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Eight Reasons Why Anguilla Will Steal Your Heart And Never Give It Back.

Bermuda,  Martinique,  the Exumas, and Barbados may “grab” the spotlight,  when it comes to Caribbean travel, though there is one island, that tends to be less in the spotlight,  that when you visit, will discover is more like that person you didn’t realize you’ve fallen for until it was too late.

There’s nothing flashy or brash about this little island paradise.   An understated, discreet and  charming feel pervades the culture.   Anguilla has managed to keep a relatively low profile while offering some big time attractions.

Here are just 8 of the many that will silently seduce you.

1. A cool vibe without trying.

When you arrive,  your first drive unveils a flat landscape of palms and scrub.  It’s quite unassuming and leaves you no clues that this may well be the best island in the Caribbean.  You’ll soon discover the beauty of no crowds, no cruise ships or hordes of spring breakers and the reason you escaped life to visit paradise.

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 2.   No shopping to speak of. This place is real and the food is to die for.

The people are genuine and so is what you find.   There are no lines of duty free stores.  Actually,  you won’t find any big time shopping at all.   What you will find are some of the most exquisite restaurants in the Caribbean – with not a single restaurant chain.

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3.  From $25,000 a night villas to $99 B&Bs.  

Anguilla is eclectic in many ways and this is just one.

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4.  The beaches are exquisite.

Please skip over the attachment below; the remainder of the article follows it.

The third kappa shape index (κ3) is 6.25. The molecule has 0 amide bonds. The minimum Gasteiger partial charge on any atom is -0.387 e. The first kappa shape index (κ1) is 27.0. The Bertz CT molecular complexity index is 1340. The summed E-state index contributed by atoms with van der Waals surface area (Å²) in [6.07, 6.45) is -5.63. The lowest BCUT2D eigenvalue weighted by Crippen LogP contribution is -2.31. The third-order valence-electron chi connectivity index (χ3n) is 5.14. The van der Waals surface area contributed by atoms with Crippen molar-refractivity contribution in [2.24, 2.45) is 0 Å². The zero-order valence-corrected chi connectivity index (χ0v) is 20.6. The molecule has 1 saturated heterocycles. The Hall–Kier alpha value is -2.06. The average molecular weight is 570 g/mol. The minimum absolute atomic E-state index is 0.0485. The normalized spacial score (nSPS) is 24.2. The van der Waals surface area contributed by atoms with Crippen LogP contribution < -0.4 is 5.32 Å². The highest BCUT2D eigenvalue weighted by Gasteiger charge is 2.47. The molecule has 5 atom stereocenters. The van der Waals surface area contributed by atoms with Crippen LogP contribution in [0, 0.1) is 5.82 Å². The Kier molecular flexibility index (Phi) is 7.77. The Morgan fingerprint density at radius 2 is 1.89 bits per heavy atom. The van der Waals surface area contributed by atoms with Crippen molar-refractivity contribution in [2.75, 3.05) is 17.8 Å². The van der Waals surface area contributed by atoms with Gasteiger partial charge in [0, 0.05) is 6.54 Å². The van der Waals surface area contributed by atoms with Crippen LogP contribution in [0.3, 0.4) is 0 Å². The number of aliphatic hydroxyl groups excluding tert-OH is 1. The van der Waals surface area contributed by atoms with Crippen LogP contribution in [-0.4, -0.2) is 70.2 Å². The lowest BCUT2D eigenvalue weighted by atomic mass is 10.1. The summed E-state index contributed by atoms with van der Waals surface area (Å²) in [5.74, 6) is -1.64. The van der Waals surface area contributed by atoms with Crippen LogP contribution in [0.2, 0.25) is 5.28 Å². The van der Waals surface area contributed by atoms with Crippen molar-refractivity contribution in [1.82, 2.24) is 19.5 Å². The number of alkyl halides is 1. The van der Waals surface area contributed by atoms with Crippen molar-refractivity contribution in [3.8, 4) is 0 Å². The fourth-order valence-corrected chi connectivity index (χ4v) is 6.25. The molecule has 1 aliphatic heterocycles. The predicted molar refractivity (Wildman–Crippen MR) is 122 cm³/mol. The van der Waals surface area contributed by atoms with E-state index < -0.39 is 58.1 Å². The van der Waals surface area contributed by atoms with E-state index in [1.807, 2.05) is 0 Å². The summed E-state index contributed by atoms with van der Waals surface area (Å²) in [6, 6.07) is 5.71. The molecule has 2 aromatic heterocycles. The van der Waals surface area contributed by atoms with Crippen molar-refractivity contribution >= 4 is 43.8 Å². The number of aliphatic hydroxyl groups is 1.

Thirty-three beaches are here, and each is sugar-white, with many stretching for miles or more.  Shoal Bay, in the northeast of the island, is a two-mile stretch that’s consistently been voted one of the best beaches in the world. Condé Nast Traveller describes Shoal Bay as ‘truly amazing… it manages to feel alive and animated without being in the least crowded or overbuilt.’

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5.  An island perceived as uber-high-end and perhaps the reason many stay away, is the reason you should visit.

There are more billionaires per square foot who moor their yachts here and a number of them have their homes too. So while you’re likely to find yourself next to a celeb,  you’re also not likely who it is, and that’s the reason they come here.

6.  Idyllic  weather.

Many islands are mountainous, which means clouds and rain. Being flat, Anguilla has a much more level climate with less rain and plenty of sunshine.

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7.   World class snorkeling and diving.

The clear, azure waters offer up a large varieties of sea life to explore.  There are six marine parks and nine wrecks to dive, including that of a Spanish galleon.

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8.  Friendliest people on earth are said to live here – and why not?  

When you leave Anguilla you’ll very likely depart taking along new friends for life.

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There’s little question that  you’ll come up with many more reasons that make Anguilla one of the most beautiful, appetizing, relaxing, and friendly Islands in all the Caribbean.    So, if you’re interested is piqued  and you’re looking for a Caribbean getaway,  check out some of the villas and homes available in Blowing Point,  Shoal Bay, Meads Bay or Rendezvouz Bay located on Anguilla’s southern coast  home to the countries’ largest and most visited national park, spawning over 5,000 acres, it is an internationally renowned spot and one of the sailing world’s premier ports of call.  At the centre lies Rendezvous Bay, an untouched paradise that is visible only to those who sail by and perhaps by you.

.Photos Copyright the Anguilla Tourist Board